Moments later, the Novato Fire paramedics were on scene and shocked Briggs' heart rhythm back to normal.

Sears and Briggs suffered heart attacks that caused a sudden alteration in heart rhythm called ventricular fibrillation. Both required stents to open coronary arteries and both were home and mostly recovered within a few weeks. They are exactly the type of people - relatively young (under 70) and relatively healthy - who are the best candidates to survive cardiac arrest. But their survival, and that of others like them, is predicated on immediate assistance.

So, would you know what to do? Would you be able to put aside emotion and do what was needed? Or would you just stand there? If you're not sure, there are steps you can take. First, you can sign up for a basic life support course. Second, you can pay attention to where AEDs are kept - you will notice them at the gym, on campus and at the airport. And finally, on June 4 you can come to one of multiple sites in Marin and celebrate CPR's 51st birthday by receiving free (noncertified) training in hands-only CPR and AED use. The training will take less than 10 minutes, and just might help you to save someone's life.

But, don't take my word for it. "It is extremely important," said Sears. "Because without training, people freak out É they don't have the confidence to know what to do. I was fortunate to be in a circumstance where people knew what to do. I hope that my story will motivate people to get out there and get trained."

Wednesday, March 23, 2011

Sleep on it

“In the great green room there was a telephone, and a red balloon, and a picture of - the cow jumping over the moon.” So begins the final chapter of a ritual played out in bedrooms across the land…“Goodnight room, goodnight moon, goodnight cow jumping over the moon.” The soothing repetition of Goodnight Moon and similar verses is employed by millions of parents each night as they send their kids off to dreamland. For many parents, including myself, this is but the penultimate step in an extended bedtime routine. Dinner, bath, pajamas, warm milk (but not so warm to make it too hot), books on the couch, clean teeth, a wave to the stars, a march up stairs, a tuck into bed (making sure to get the pillows propped just so), Goodnight Moon and songs, and, finally, a kiss goodnight. Phew. I know I’m not alone in performing a regimen of this sort – in fact I know many moms and dads who practically obsess about the timing, ritual and quality of their children’s sleep. Why is it so important? Because, as everyone knows, sleep matters. Children whose rest routines are irregular are irritable; transforming from adorable puddle jumpers into barely bearable brats.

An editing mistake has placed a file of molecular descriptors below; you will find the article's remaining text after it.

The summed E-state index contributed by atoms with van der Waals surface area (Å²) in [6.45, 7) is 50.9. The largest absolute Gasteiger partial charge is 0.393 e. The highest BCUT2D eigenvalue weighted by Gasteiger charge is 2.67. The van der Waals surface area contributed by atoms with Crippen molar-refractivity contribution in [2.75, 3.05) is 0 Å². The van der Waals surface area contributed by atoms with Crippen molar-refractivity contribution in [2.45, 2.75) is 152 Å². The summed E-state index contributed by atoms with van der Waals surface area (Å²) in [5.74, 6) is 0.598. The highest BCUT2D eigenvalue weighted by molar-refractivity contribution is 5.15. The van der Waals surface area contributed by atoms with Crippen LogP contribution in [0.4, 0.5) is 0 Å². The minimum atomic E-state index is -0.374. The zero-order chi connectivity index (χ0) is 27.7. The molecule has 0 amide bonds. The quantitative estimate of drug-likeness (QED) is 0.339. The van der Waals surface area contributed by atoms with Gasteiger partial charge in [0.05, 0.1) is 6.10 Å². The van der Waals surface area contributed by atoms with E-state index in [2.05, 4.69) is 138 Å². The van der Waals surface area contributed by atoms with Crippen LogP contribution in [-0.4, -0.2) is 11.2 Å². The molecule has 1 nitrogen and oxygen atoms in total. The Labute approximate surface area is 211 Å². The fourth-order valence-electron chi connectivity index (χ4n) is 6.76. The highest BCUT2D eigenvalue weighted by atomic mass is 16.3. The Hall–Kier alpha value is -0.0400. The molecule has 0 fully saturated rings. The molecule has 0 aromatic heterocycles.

This parental commonsense is also backed by strong science. Rats that don’t sleep don’t just become brats, they become dead (within four to five weeks.) And the data isn’t just about rats. Studies demonstrate that sleep deprived people have delayed reactions, difficulty concentrating, and impaired cognition and judgment. This, of course, explains the rationale for sleep deprivation interrogations. Given all this, why is it that a nation so meticulous about its children’s sleep is so careless when it comes to properly resting its adults?